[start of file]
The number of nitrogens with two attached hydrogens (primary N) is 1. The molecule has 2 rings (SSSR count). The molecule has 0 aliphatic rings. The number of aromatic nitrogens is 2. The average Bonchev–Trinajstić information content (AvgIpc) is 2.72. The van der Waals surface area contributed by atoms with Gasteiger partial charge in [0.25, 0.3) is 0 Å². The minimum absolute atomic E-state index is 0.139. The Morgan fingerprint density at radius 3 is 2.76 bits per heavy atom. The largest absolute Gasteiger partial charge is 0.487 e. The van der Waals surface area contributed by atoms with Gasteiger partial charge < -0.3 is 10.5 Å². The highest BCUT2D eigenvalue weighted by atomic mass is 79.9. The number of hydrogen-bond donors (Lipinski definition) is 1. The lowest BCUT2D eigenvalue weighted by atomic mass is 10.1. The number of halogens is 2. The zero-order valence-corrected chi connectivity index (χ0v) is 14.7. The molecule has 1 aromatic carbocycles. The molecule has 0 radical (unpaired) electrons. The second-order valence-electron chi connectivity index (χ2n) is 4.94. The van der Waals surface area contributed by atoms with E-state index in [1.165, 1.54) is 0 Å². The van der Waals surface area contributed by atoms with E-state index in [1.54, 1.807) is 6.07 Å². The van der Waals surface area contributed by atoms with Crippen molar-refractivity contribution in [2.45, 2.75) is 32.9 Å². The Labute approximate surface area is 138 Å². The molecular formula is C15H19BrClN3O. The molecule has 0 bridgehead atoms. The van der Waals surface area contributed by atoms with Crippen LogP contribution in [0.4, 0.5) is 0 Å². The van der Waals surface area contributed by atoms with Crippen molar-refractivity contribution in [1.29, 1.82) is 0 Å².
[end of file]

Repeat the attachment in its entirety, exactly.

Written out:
The number of nitrogens with two attached hydrogens (primary N) is 1. The molecule has 2 rings (SSSR count). The molecule has 0 aliphatic rings. The number of aromatic nitrogens is 2. The average Bonchev–Trinajstić information content (AvgIpc) is 2.72. The van der Waals surface area contributed by atoms with Gasteiger partial charge in [0.25, 0.3) is 0 Å². The minimum absolute atomic E-state index is 0.139. The Morgan fingerprint density at radius 3 is 2.76 bits per heavy atom. The largest absolute Gasteiger partial charge is 0.487 e. The van der Waals surface area contributed by atoms with Gasteiger partial charge < -0.3 is 10.5 Å². The highest BCUT2D eigenvalue weighted by atomic mass is 79.9. The number of hydrogen-bond donors (Lipinski definition) is 1. The lowest BCUT2D eigenvalue weighted by atomic mass is 10.1. The number of halogens is 2. The zero-order valence-corrected chi connectivity index (χ0v) is 14.7. The molecule has 1 aromatic carbocycles. The molecule has 0 radical (unpaired) electrons. The second-order valence-electron chi connectivity index (χ2n) is 4.94. The van der Waals surface area contributed by atoms with E-state index in [1.165, 1.54) is 0 Å². The van der Waals surface area contributed by atoms with E-state index in [1.54, 1.807) is 6.07 Å². The van der Waals surface area contributed by atoms with Crippen molar-refractivity contribution in [2.45, 2.75) is 32.9 Å². The Labute approximate surface area is 138 Å². The molecular formula is C15H19BrClN3O. The molecule has 0 bridgehead atoms. The van der Waals surface area contributed by atoms with Crippen LogP contribution in [0.4, 0.5) is 0 Å². The van der Waals surface area contributed by atoms with Crippen molar-refractivity contribution in [1.29, 1.82) is 0 Å².